Time to check the rule book.
As of 12:01 a.m. today, a number of sport fishing regulation changes that apply to Kenai Peninsula anglers are in effect. The changes were passed by the Alaska Board of Fisheries at meetings held earlier this year in Anchorage.
Most of the regulation changes won't impact anglers until later this summer, when salmon begin returning to Kenai Peninsula drainages. However, a couple of the changes to trout and Dolly Varden fisheries will have an immediate effect on anglers out doing some spring fishing.
At its meeting in January, the fish board decided to clarify language on rainbow and Dolly fisheries on the Kenai River in order to streamline the regulations and make them easier for anglers to follow. As of today, the rules for Dollies and rainbows on the Kenai are nearly identical.
Starting today, the rules for Dollies and rainbows are as follows: in Kenai River drainage lakes and ponds, the limit is two fish of each species per day, only one of which may be longer than 20 inches, with an annual limit of two fish of each species over 20 inches per year; in Kenai River waters upstream of Skilak Lake, only one Dolly and one rainbow may be taken per day, and the fish must be 16 inches or less in length; in waters downstream of Skilak Lake (including the lake itself), the limit is one of each species per day, with the fish required to measure 18 inches or less in length.
There is one notable difference between rainbow and Dolly regs. Fishing is closed to Dollies and rainbows upstream of Skilak Lake from May 1 through June 10, but there is no closed season for Dollies downstream of the lake during that time, while rainbow fishing is not allowed.
Allowing Dolly fishing when rainbow fishing created an apparent loophole in the new regulations. But according to Alaska Department of Fish and Game assistant area management biologist Larry Marsh, people who want to circumvent the rules by saying they're fishing for Dollies but actually targeting rainbows are still breaking the law.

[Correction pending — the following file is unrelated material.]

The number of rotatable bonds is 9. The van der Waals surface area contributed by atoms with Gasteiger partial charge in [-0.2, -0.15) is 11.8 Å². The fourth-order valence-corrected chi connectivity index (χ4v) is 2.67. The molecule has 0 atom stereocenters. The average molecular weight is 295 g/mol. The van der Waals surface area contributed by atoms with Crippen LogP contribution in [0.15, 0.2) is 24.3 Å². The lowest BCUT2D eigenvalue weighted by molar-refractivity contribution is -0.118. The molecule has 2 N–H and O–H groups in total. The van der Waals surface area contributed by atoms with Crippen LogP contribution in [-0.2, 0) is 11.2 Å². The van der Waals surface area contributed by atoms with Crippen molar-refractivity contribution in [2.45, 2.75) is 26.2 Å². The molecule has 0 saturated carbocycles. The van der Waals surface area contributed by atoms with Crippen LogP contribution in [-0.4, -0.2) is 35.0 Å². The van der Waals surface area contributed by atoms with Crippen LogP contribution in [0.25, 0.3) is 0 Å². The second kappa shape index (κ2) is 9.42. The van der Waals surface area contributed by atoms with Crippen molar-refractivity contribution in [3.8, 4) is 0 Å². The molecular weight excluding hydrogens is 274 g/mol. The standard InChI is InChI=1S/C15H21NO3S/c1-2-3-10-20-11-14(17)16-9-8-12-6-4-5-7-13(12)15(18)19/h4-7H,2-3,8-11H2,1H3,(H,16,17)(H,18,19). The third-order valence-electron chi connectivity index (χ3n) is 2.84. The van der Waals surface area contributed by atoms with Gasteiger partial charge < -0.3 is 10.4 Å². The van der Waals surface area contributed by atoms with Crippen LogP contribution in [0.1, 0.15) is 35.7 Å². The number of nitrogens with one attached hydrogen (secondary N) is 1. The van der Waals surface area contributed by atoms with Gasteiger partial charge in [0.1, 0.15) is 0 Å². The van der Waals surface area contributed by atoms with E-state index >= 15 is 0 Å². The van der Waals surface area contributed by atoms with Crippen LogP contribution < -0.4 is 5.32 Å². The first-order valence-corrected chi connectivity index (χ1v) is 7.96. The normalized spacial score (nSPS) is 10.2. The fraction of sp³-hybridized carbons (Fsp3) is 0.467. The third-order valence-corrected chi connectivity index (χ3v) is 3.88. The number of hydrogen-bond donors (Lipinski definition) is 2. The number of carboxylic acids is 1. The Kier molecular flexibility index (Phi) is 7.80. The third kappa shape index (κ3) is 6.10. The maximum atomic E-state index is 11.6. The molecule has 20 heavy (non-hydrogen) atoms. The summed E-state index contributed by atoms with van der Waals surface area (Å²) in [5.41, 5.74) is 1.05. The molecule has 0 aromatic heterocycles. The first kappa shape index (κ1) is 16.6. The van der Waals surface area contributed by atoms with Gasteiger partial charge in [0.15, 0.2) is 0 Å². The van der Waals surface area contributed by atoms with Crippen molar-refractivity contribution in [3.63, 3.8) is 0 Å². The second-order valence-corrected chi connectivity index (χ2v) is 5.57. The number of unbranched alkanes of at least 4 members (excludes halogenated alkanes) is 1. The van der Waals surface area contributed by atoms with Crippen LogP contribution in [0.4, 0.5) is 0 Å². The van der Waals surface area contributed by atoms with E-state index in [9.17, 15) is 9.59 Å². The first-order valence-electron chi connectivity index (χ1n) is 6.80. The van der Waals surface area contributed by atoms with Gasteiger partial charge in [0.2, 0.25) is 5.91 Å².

"It's an illegal act if they're fishing on rainbow trout," Marsh said.
The closure dates are mandated because rainbows are particularly susceptible during their spawning period, which is in May and June. Marsh said the department will try and get the word out to people that rainbows should be left alone during this time.
"Ideally we'll try to dissuade people from taking advantage of the crack in the legal structure," he said.
Marsh also said certain areas that have been previously closed to rainbow fishing during that time including waters immediately downstream of Skilak Lake to the outlet of the Killey River may still be closed by emergency order.
Rules that will impact anglers later in the season include a change that eliminates an unpopular rule that set limits on the time of day when nonresidents could fish from a boat for king salmon on the Kenai River in May and June. As of today, residents and nonresidents alike can fish from a boat on the Kenai 24 hours a day (except Mondays, when the river is closed to anglers fishing from motorized vessels).
Another major salmon regulation change has to do with the season for coho salmon. Last year, the commissioner of the Alaska Department of Fish and Game extended the coho season on the Kenai through the end of October. That extension is now permanent, as the open season for silvers is now July 1 through October 31. In addition, anglers may continue to fish after retaining their daily bag limit of coho, but only downstream of the Soldotna bridge. Bait will be allowed in the Kenai throughout the entire river beginning July 1 and continuing through October, except the portion between the Killey River and Skilak Lake, which closes to bait September 1.
Other regulation changes for the Kenai River include:
n The escapement goal for early run Kenai kings was lowered to an optimum escapement goal of 5,300 fish. After that early run number is reached, fishing can be liberalized by managers;
n From Skilak Lake to Kenai Lake (including the Russian River), legal gear is limited to single hooks with hook gap between point and shank of 3/8 inches or less;
n Anglers may fish for salmon (other than kings) from shore within mandated king closure areas near Funny River and the Lower Killey River. These waters are open to fly fishing only.
Changes on the Kasilof River were also implemented, and include:
n Multiple hooks allowed in both early and late runs;
n Fishing after retention of a daily king salmon bag limit is allowed during both runs;
n The bag and possession limit for kings is one per day;
n The annual limit for kings on the Kasilof is five per day;
n Wild kings in the early run (wild fish are identified by the presence of an adipose fin) may only be retained on Tuesdays and Saturdays during the early run.
The board also made one change to personal use fishing regulations. Up to 10 flounder may be retained per year, per household personal use permit.
For more information on fishing regulations, consult a 2005 Alaska Sport Fishing Regulations Summary booklet for Southcentral Alaska. New 2005 booklets are now available at Fish and Game offices, located on Kalifornsky Beach Road, as well as at local stores.
Area management biologist George Papas said the department will be making as much of an effort as possible to get word of the new regulations to the public as quickly as possible.
"We're going to post signs, and people can always go to our Internet site as well," Papas said.
The department's web site is located at www.adfg.state. ak.us.
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